Another consideration you need to think about is whether or not your investment in any type of commercial real estate is going to be supported over time. When the economic situation in one area is so bad that there are vacancies in homes and office buildings, this means that there may not be enough populace in that area to support your investment. Sometimes buildings and homes are vacant for a reason! You need to seriously research the area in which you plan on investing; is the population growing or shrinking? What industry is in this area to support the population and your real estate investment? Are businesses coming into the area or leaving it? You need to do this research before you get caught up in the hype and excitement of rock bottom real estate prices.

Search the internet and read about real estate investment in Megapolitan Areas to determine if the area you are interested in has the growth potential you will need for a good return on your long term investment strategy. Perhaps you need information on Section 8 Housing. Again the internet is a great place to find information.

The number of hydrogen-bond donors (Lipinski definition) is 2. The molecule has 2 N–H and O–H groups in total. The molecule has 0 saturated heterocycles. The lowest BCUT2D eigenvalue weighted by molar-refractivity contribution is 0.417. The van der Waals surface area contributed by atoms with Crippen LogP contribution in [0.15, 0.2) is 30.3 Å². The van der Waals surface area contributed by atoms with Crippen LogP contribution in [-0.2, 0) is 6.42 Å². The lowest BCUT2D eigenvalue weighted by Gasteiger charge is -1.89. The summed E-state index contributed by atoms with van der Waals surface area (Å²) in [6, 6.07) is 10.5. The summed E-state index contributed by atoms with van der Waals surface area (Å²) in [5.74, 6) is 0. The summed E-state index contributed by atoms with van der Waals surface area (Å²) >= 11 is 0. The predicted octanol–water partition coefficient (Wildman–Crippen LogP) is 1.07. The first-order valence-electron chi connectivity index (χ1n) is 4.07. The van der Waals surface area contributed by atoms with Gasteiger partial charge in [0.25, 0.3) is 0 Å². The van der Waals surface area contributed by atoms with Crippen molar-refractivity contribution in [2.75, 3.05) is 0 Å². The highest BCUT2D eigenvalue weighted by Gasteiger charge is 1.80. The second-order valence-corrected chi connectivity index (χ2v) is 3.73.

Yes, there have been those who have made a fortune in commercial real estate, but usually those millionaires are the exception to the rule. In reality, whether you're thinking of purchasing or building new, commercial real estate is unlike any other industry or investment out there. It requires a lot of research, determination, and commitment to make a success of it; be sure you're ready with all three of these before you invest your money in any venture.

How Do Reverse Mortgages Work